During the dinner portion of the evening there was an open bar for the conference attendees, but my Bride went for a white wine. She did send me a photo of the wines being offered and they are the usual suspects that one finds at group outings. There was Canyon Road White Zinfandel, Pinot Grigio and Merlot all of the 2016 vintage. I have written a couple of times about these popular priced wines. She tried one of the two wines from another winery and one that I had not had before at an event like this and she said the Chardonnay was decent. They were offering two wines from Redwood Creek, the Chardonnay and a Cabernet Sauvignon, and they were both of 2016 vintage as well. The label kind of reminded me of a cigar wrapper and all of these wines carried the California AVA and were bulk made and priced that way as well. She did not try the Cabernet Sauvignon, as she was happy with the Chardonnay. Redwood Creek was owned by the Frei Vineyards, but is now part of the Gallo Group with their own distinct name. I shall look for this label at the next time that I am at a function, though I was surprised that the hotel was not serving wines from the Traverse City area.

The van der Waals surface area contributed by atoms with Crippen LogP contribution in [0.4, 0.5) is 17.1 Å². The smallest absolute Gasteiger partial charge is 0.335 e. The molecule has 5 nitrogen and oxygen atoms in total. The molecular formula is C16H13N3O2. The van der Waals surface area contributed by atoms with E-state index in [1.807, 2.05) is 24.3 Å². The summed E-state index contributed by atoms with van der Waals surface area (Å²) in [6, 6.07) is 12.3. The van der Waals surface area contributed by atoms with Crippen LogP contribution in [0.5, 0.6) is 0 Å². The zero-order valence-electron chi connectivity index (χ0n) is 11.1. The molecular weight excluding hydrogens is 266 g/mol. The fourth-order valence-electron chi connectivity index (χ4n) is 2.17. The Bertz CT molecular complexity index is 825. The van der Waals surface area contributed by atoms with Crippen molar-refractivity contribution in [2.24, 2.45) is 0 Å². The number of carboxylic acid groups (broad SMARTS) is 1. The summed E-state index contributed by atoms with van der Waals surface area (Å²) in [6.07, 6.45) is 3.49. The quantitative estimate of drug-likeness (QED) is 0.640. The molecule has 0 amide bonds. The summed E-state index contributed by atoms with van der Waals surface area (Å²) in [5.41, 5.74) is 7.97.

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A Prayer

This morning as I got out of bed and went to turn on my computer, I also turned on my cell phone and got a test message that no parent wants to see. I had planned on an easy day of catch-up on a day off and I read “…I’m praying your kids and their families are all safe in Las Vegas with this shooting that went on…” So, I immediately went to my newspaper as I usually do in my morning routine, but instead of going straight to the paper I started to read the headline blurbs to see what I had missed from the night before. A horrible incident had occurred and I thought about my two children and my five grandchildren that live out there.